As much as I love Willow, I must admit that exchange really irked me.]

And then, although I made it as far the end of Season 7 of Buffy and the end of Season 4 of Angel, trouble struck. We went broke, and even the £10 a month the digital TV package cost us was on the dump-list. I went into a black hole of Angel-less-ness. And although I have avidly read the quotes on Vyra's website and the synopses on TWP, I still haven't seen Angel Season 5.

Didn't stop a tear coming to my eyes when I read about Fred/Illyria and Cordy in "You're Welcome".

Joe, I hope that clears up where I stand on Angel. Its not cos I don't love the show. I'll try and do better justice to my fav shows more often here.

Wednesday, October 19, 2005

The Kind of Day...

... where all you want to do is go home, collapse, eat and watch a Buffy episode.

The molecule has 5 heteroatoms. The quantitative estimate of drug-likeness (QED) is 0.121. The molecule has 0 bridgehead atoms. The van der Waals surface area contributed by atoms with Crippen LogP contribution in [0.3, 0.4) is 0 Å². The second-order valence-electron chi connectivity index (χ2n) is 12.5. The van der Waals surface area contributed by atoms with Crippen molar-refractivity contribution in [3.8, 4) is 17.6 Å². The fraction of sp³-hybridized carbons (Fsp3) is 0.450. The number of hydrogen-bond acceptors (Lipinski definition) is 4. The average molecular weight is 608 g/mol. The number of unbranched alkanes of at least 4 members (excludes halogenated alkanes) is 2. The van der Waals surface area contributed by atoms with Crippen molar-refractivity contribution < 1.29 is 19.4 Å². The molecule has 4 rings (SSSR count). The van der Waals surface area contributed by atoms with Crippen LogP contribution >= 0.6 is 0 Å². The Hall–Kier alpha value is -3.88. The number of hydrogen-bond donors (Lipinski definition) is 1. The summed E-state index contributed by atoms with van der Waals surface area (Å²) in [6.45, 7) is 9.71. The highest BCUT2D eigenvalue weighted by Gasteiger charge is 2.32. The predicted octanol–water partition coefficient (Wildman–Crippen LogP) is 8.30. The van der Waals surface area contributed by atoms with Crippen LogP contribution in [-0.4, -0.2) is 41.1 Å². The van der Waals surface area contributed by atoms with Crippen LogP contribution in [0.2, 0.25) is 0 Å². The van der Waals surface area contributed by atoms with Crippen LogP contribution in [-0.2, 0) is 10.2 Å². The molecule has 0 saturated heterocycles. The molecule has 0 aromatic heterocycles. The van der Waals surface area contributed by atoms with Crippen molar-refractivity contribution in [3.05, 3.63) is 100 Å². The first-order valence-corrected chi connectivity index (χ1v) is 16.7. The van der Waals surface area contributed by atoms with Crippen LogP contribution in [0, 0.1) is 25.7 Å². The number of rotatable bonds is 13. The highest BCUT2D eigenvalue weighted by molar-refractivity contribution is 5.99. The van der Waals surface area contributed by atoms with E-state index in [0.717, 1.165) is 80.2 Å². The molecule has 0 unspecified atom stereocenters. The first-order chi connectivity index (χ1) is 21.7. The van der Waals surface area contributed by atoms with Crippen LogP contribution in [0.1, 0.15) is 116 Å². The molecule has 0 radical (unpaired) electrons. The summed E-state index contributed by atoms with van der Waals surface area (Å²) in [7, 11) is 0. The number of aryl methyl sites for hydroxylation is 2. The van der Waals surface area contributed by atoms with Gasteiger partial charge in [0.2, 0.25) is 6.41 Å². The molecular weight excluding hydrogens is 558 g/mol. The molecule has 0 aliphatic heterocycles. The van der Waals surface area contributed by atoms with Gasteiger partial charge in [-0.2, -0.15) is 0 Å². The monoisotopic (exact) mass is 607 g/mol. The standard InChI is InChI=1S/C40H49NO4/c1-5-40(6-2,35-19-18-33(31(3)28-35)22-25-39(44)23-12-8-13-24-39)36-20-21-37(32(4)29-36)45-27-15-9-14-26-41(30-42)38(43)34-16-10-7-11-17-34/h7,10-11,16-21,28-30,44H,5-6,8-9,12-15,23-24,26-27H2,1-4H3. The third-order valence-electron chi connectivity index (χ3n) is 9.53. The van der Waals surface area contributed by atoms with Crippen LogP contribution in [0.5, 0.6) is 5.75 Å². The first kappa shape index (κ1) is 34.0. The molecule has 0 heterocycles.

Madness all day. Students coming out of woodwork!

Tuesday, October 18, 2005

Fighting the idiots with our words and deeds

Great post and links here from Shakespeare's Sister on challenging idoicy.

As Cloud would cite from "The Day the Earth Stood Still (1951)":
Klaatu: I'm impatient with stupidity. My people have learned to live without it.

A nominated magazine

My friend Rita is involved with the production of a magazine called InsideOUT.

So I was thrilled to find out from her today that it had been nominated for an award at the FolioShow. They're in the Ozzie category for Best Design, New Magazine in the Nonprofit / Institutional / Custom section.

I don't know anyone whose been nominated for an award: unless there's something you lot are not telling me.

Cloud, football and the connection across nations

Cloud has a really neat post here about his connection to Lenin.

(Tenuous, but a fascinating narrative)

Monday, October 17, 2005

Yeah... just what I needed...a collision of people

Glance at one of the David Tennent fansites. Scan down the last few days news. Spot headline "Free Jimmy etc!" (scroll to 16/10/05)

Think: "I recognise that title..."

Yep - here (scroll to September 20th), and here (scroll).

Think: "wonder if they will do the voice-overs at the same time?"